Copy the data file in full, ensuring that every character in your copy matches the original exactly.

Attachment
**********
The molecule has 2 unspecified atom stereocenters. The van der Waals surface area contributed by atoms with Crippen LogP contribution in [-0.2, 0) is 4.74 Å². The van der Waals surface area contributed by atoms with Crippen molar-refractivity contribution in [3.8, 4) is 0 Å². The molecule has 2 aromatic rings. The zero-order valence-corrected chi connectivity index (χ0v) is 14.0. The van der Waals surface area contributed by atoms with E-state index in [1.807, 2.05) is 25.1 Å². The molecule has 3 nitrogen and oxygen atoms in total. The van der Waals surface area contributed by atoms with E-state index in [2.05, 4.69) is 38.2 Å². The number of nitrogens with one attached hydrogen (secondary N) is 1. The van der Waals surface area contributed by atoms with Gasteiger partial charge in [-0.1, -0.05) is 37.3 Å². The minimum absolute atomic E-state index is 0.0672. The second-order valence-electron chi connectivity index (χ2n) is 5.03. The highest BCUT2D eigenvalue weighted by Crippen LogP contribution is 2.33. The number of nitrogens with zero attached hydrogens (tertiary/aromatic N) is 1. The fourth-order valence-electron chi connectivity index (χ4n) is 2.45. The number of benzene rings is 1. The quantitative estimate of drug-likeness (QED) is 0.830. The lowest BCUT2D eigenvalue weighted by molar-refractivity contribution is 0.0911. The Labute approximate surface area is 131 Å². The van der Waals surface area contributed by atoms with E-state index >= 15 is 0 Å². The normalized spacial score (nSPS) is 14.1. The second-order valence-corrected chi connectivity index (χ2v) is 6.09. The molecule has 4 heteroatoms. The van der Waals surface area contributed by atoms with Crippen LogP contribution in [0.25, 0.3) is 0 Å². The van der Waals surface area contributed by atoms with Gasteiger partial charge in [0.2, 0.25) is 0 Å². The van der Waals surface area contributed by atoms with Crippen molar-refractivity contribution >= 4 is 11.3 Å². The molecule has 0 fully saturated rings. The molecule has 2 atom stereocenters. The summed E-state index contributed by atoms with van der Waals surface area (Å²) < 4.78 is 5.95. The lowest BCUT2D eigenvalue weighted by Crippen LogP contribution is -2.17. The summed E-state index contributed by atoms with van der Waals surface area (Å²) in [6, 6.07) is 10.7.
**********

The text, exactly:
The molecule has 2 unspecified atom stereocenters. The van der Waals surface area contributed by atoms with Crippen LogP contribution in [-0.2, 0) is 4.74 Å². The van der Waals surface area contributed by atoms with Crippen molar-refractivity contribution in [3.8, 4) is 0 Å². The molecule has 2 aromatic rings. The zero-order valence-corrected chi connectivity index (χ0v) is 14.0. The van der Waals surface area contributed by atoms with E-state index in [1.807, 2.05) is 25.1 Å². The molecule has 3 nitrogen and oxygen atoms in total. The van der Waals surface area contributed by atoms with E-state index in [2.05, 4.69) is 38.2 Å². The number of nitrogens with one attached hydrogen (secondary N) is 1. The van der Waals surface area contributed by atoms with Gasteiger partial charge in [-0.1, -0.05) is 37.3 Å². The minimum absolute atomic E-state index is 0.0672. The second-order valence-electron chi connectivity index (χ2n) is 5.03. The highest BCUT2D eigenvalue weighted by Crippen LogP contribution is 2.33. The number of nitrogens with zero attached hydrogens (tertiary/aromatic N) is 1. The fourth-order valence-electron chi connectivity index (χ4n) is 2.45. The number of benzene rings is 1. The quantitative estimate of drug-likeness (QED) is 0.830. The lowest BCUT2D eigenvalue weighted by molar-refractivity contribution is 0.0911. The Labute approximate surface area is 131 Å². The van der Waals surface area contributed by atoms with E-state index >= 15 is 0 Å². The normalized spacial score (nSPS) is 14.1. The second-order valence-corrected chi connectivity index (χ2v) is 6.09. The molecule has 4 heteroatoms. The van der Waals surface area contributed by atoms with Crippen LogP contribution in [0.25, 0.3) is 0 Å². The van der Waals surface area contributed by atoms with Gasteiger partial charge in [0.2, 0.25) is 0 Å². The van der Waals surface area contributed by atoms with Crippen molar-refractivity contribution >= 4 is 11.3 Å². The molecule has 0 fully saturated rings. The molecule has 2 atom stereocenters. The summed E-state index contributed by atoms with van der Waals surface area (Å²) < 4.78 is 5.95. The lowest BCUT2D eigenvalue weighted by Crippen LogP contribution is -2.17. The summed E-state index contributed by atoms with van der Waals surface area (Å²) in [6, 6.07) is 10.7.